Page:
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Florida QB Emory Jones excited for Anthony Richardson’s return

UF’s dynamic change-of-pace quarterback is expected to return Saturday at Kentucky.
Florida Gators quarterback Anthony Richardson is expected to return Saturday at Kentucky.
Florida Gators quarterback Anthony Richardson is expected to return Saturday at Kentucky. [ LUIS SANTANA | Times ]
Published Sep. 27

The No. 10 Florida Gators are expected to get dynamic quarterback Anthony Richardson back from a tightened hamstring this week at Kentucky. And Emory Jones is thrilled about it, even though Richardson’s return will cut into his playing time.

“I’m definitely excited to get Anthony back,” Jones said Monday.

Richardson missed the last two games while recovering from an injury he suffered during his 80-yard touchdown run at USF. He was available last week against Tennessee, but UF kept him out to let him heal more and prevent making it worse.

Florida Gators quarterback Anthony Richardson hasn't played since injuring his hamstring at USF in Week 2.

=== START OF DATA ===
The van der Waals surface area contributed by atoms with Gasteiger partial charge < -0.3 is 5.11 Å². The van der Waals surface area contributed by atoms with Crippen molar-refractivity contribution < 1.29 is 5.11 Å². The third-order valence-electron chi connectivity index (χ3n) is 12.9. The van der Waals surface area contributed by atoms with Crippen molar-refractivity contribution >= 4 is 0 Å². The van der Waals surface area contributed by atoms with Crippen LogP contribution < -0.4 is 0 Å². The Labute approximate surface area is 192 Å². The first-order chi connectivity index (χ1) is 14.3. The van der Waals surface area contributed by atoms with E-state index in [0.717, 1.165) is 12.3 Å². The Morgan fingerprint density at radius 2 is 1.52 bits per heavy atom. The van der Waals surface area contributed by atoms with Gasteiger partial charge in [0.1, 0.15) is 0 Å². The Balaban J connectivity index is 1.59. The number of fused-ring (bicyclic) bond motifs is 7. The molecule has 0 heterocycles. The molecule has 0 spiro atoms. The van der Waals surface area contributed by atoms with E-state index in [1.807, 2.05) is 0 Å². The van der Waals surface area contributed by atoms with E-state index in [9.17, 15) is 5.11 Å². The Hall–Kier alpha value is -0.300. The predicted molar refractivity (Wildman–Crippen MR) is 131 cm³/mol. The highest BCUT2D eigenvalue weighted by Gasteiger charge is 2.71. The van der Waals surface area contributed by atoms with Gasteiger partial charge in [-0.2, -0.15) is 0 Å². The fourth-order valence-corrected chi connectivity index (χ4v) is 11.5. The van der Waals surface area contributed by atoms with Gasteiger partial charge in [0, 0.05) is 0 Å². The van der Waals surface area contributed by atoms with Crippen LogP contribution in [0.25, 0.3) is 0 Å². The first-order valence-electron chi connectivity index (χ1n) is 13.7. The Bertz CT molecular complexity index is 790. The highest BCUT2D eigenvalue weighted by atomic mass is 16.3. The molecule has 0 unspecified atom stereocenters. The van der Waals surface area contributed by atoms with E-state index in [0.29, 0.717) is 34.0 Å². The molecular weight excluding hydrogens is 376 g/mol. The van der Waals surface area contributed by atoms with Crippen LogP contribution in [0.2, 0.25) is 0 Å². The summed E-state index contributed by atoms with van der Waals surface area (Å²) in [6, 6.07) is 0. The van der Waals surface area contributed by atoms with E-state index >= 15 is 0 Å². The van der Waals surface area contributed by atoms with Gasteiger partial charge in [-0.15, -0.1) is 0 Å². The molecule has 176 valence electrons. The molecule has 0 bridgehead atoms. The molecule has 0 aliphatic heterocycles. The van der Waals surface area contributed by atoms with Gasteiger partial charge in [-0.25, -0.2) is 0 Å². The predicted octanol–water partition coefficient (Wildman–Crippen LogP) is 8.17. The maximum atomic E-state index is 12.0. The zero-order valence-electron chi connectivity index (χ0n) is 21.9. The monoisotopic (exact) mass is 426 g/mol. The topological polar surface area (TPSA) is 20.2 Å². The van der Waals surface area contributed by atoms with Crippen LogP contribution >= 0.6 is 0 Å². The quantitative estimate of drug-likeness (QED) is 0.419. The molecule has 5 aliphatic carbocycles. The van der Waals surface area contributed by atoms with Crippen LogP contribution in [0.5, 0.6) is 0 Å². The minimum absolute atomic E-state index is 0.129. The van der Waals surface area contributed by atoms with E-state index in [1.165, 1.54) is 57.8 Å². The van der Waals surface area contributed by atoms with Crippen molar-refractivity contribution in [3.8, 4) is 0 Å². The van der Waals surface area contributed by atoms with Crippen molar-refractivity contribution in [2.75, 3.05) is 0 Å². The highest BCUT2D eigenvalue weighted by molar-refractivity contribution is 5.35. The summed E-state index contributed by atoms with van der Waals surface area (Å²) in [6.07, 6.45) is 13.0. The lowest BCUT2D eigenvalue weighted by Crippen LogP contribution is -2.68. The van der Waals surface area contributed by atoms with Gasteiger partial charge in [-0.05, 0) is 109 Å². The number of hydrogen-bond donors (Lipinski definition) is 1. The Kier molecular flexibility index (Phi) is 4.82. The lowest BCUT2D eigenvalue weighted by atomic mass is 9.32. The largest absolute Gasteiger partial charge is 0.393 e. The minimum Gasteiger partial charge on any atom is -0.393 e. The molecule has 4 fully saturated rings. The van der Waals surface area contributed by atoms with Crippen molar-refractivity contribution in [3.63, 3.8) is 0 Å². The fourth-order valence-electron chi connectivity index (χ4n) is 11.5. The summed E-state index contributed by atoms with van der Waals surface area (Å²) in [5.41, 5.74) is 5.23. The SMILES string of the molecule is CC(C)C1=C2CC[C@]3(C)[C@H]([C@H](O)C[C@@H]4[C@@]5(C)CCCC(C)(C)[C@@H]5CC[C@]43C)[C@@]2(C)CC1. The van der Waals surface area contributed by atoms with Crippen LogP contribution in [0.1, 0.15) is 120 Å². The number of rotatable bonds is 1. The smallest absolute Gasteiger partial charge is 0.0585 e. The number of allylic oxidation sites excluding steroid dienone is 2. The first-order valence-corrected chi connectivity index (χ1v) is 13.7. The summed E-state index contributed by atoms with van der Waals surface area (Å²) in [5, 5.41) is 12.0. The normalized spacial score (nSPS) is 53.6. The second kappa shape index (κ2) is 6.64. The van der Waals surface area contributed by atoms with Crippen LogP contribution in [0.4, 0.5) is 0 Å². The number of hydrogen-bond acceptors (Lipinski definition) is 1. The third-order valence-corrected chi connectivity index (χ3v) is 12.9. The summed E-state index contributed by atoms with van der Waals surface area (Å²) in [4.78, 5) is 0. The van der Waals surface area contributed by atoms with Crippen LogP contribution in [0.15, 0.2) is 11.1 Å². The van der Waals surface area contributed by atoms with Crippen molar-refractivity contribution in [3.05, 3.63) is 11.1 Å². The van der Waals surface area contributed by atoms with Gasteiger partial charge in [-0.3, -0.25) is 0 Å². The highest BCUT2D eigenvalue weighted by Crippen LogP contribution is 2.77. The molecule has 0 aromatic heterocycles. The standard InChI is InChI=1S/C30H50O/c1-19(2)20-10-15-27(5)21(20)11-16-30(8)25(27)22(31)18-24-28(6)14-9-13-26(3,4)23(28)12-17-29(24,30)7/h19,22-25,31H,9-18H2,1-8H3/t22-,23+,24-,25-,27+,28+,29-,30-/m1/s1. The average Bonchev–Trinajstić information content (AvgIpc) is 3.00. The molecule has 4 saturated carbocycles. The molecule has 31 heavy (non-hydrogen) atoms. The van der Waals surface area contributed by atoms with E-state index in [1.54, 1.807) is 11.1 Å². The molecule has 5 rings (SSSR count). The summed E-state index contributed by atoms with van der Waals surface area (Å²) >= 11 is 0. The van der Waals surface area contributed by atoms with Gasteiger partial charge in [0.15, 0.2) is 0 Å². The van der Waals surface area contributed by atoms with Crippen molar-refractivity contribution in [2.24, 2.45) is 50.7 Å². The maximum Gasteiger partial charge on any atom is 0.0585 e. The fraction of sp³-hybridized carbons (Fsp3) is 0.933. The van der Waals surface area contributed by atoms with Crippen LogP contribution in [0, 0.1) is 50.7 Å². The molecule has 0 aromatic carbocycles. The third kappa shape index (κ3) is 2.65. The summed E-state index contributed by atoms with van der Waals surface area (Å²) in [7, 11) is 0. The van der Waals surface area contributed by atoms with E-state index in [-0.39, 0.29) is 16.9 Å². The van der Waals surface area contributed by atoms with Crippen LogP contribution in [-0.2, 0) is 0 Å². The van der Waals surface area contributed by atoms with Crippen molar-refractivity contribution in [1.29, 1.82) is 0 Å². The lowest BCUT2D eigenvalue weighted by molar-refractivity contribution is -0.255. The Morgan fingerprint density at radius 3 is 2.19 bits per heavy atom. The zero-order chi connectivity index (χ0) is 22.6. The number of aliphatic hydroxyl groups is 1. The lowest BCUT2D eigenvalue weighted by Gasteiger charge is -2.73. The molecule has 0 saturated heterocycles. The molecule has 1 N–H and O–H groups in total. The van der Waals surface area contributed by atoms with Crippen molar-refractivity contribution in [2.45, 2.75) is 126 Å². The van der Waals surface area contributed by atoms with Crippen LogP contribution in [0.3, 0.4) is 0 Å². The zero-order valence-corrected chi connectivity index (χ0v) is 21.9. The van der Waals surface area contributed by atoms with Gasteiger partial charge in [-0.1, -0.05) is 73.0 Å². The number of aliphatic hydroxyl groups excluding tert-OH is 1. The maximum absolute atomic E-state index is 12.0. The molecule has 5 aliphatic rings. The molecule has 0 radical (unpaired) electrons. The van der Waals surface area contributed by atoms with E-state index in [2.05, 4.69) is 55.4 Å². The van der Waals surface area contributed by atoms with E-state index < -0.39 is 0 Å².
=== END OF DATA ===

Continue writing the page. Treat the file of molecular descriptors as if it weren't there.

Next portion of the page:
Florida Gators quarterback Anthony Richardson hasn't played since injuring his hamstring at USF in Week 2. [ LUIS SANTANA | Times ]

Jones said Richardson was upset about not playing, but Jones told him they need him at 100 percent when he returns.

“He’ll switch things up for the defenses and make them have to defend us in a lot of different ways,” Jones said. “I’m all for it.”

Related: What we know about Florida after Gators’ win over Tennessee

Mullen’s mental mistake

Coach Dan Mullen said the Gators made fewer mental errors against Tennessee than they did against Alabama, but the issue came up during Monday morning’s team meeting as a point of emphasis — for the players and himself.

“I pointed out my mental error in the course of the game in stuff that happens,” Mullen said.

One example: UF was flagged for a delay of game penalty on a punt in the second quarter.

Related: Our AP top 25 ballot: Florida rises, plus top-five Arkansas and top-15 Wake Forest

Mullen took the blame because he spent too long debating whether to go for it on fourth and 3 from the UF 36. He figures he took three seconds too long to talk himself out of what could have been a “really dumb move,” and that pause led to the penalty.

“That’s definitely on me, and you can’t do that,” Mullen said. “Everybody’s got to look and own it.”

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